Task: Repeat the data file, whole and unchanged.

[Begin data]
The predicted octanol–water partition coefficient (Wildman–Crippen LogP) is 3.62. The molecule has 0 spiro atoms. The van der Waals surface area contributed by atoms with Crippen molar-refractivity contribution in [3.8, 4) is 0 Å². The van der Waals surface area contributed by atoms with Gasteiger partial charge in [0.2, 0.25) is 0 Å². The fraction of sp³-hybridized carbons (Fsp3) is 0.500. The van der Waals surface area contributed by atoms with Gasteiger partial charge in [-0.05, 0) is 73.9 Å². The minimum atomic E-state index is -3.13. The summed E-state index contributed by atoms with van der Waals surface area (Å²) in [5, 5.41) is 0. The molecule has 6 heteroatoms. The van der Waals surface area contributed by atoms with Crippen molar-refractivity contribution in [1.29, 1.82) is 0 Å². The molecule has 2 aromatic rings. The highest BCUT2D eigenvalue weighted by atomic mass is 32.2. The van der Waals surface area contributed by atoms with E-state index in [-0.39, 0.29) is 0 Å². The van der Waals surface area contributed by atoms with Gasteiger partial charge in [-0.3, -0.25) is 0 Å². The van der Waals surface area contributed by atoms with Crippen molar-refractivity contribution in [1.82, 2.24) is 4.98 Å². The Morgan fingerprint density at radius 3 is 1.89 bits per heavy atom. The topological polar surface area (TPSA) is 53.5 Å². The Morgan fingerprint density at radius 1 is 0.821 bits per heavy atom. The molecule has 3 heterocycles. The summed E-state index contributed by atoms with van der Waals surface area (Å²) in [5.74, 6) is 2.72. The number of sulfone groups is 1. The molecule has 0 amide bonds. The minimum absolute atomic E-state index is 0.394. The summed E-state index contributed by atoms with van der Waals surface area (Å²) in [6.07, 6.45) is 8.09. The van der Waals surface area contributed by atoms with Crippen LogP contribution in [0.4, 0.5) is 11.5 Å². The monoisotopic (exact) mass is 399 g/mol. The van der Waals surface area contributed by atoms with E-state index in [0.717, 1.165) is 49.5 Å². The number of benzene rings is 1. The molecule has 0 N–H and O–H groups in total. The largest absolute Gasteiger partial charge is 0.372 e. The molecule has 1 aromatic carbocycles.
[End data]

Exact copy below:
The predicted octanol–water partition coefficient (Wildman–Crippen LogP) is 3.62. The molecule has 0 spiro atoms. The van der Waals surface area contributed by atoms with Crippen molar-refractivity contribution in [3.8, 4) is 0 Å². The van der Waals surface area contributed by atoms with Gasteiger partial charge in [0.2, 0.25) is 0 Å². The fraction of sp³-hybridized carbons (Fsp3) is 0.500. The van der Waals surface area contributed by atoms with Gasteiger partial charge in [-0.05, 0) is 73.9 Å². The minimum atomic E-state index is -3.13. The summed E-state index contributed by atoms with van der Waals surface area (Å²) in [5, 5.41) is 0. The molecule has 6 heteroatoms. The van der Waals surface area contributed by atoms with Crippen molar-refractivity contribution in [1.29, 1.82) is 0 Å². The molecule has 2 aromatic rings. The highest BCUT2D eigenvalue weighted by atomic mass is 32.2. The van der Waals surface area contributed by atoms with E-state index in [-0.39, 0.29) is 0 Å². The van der Waals surface area contributed by atoms with Gasteiger partial charge in [-0.3, -0.25) is 0 Å². The van der Waals surface area contributed by atoms with Crippen molar-refractivity contribution in [1.82, 2.24) is 4.98 Å². The Morgan fingerprint density at radius 3 is 1.89 bits per heavy atom. The topological polar surface area (TPSA) is 53.5 Å². The Morgan fingerprint density at radius 1 is 0.821 bits per heavy atom. The molecule has 3 heterocycles. The summed E-state index contributed by atoms with van der Waals surface area (Å²) in [5.74, 6) is 2.72. The number of sulfone groups is 1. The molecule has 0 amide bonds. The minimum absolute atomic E-state index is 0.394. The summed E-state index contributed by atoms with van der Waals surface area (Å²) in [6.07, 6.45) is 8.09. The van der Waals surface area contributed by atoms with Crippen LogP contribution in [0.4, 0.5) is 11.5 Å². The monoisotopic (exact) mass is 399 g/mol. The van der Waals surface area contributed by atoms with E-state index in [0.717, 1.165) is 49.5 Å². The number of benzene rings is 1. The molecule has 0 N–H and O–H groups in total. The largest absolute Gasteiger partial charge is 0.372 e. The molecule has 1 aromatic carbocycles.